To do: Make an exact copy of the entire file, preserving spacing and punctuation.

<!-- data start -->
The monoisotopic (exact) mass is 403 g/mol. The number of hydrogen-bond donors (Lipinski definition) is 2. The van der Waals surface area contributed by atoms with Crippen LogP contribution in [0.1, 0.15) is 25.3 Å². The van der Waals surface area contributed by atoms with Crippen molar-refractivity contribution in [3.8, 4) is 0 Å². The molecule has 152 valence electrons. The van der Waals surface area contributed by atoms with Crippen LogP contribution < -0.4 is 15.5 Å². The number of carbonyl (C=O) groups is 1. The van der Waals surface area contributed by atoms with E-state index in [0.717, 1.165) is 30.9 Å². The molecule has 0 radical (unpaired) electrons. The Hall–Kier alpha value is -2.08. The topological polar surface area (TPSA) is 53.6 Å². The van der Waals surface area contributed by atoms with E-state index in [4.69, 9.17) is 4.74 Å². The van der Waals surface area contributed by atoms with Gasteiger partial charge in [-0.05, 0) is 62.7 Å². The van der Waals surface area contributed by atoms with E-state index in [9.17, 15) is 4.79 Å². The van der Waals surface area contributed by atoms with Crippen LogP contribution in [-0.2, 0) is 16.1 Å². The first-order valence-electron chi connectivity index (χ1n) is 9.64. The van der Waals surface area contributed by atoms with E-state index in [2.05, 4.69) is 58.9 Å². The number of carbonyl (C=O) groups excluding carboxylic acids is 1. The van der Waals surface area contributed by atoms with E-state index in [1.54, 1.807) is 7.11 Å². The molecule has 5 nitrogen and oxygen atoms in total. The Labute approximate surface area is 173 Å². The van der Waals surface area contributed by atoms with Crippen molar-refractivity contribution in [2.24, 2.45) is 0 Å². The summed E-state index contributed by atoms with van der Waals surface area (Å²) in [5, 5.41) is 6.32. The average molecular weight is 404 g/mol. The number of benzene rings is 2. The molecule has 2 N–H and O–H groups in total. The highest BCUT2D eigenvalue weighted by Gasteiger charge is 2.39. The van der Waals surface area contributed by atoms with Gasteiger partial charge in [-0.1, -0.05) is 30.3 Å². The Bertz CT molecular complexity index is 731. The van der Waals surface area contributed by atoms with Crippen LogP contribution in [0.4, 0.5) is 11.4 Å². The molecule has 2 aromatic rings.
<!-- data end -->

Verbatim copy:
The monoisotopic (exact) mass is 403 g/mol. The number of hydrogen-bond donors (Lipinski definition) is 2. The van der Waals surface area contributed by atoms with Crippen LogP contribution in [0.1, 0.15) is 25.3 Å². The van der Waals surface area contributed by atoms with Crippen molar-refractivity contribution in [3.8, 4) is 0 Å². The molecule has 152 valence electrons. The van der Waals surface area contributed by atoms with Crippen LogP contribution < -0.4 is 15.5 Å². The number of carbonyl (C=O) groups is 1. The van der Waals surface area contributed by atoms with E-state index in [0.717, 1.165) is 30.9 Å². The molecule has 0 radical (unpaired) electrons. The Hall–Kier alpha value is -2.08. The topological polar surface area (TPSA) is 53.6 Å². The van der Waals surface area contributed by atoms with E-state index in [4.69, 9.17) is 4.74 Å². The van der Waals surface area contributed by atoms with Gasteiger partial charge in [-0.05, 0) is 62.7 Å². The van der Waals surface area contributed by atoms with E-state index in [9.17, 15) is 4.79 Å². The van der Waals surface area contributed by atoms with Crippen LogP contribution in [-0.2, 0) is 16.1 Å². The first-order valence-electron chi connectivity index (χ1n) is 9.64. The van der Waals surface area contributed by atoms with E-state index in [2.05, 4.69) is 58.9 Å². The number of carbonyl (C=O) groups excluding carboxylic acids is 1. The van der Waals surface area contributed by atoms with E-state index in [1.54, 1.807) is 7.11 Å². The molecule has 5 nitrogen and oxygen atoms in total. The Labute approximate surface area is 173 Å². The van der Waals surface area contributed by atoms with Crippen molar-refractivity contribution in [2.24, 2.45) is 0 Å². The summed E-state index contributed by atoms with van der Waals surface area (Å²) in [5, 5.41) is 6.32. The average molecular weight is 404 g/mol. The number of benzene rings is 2. The molecule has 2 N–H and O–H groups in total. The highest BCUT2D eigenvalue weighted by Gasteiger charge is 2.39. The van der Waals surface area contributed by atoms with Gasteiger partial charge in [-0.1, -0.05) is 30.3 Å². The Bertz CT molecular complexity index is 731. The van der Waals surface area contributed by atoms with Crippen LogP contribution in [0.4, 0.5) is 11.4 Å². The molecule has 2 aromatic rings.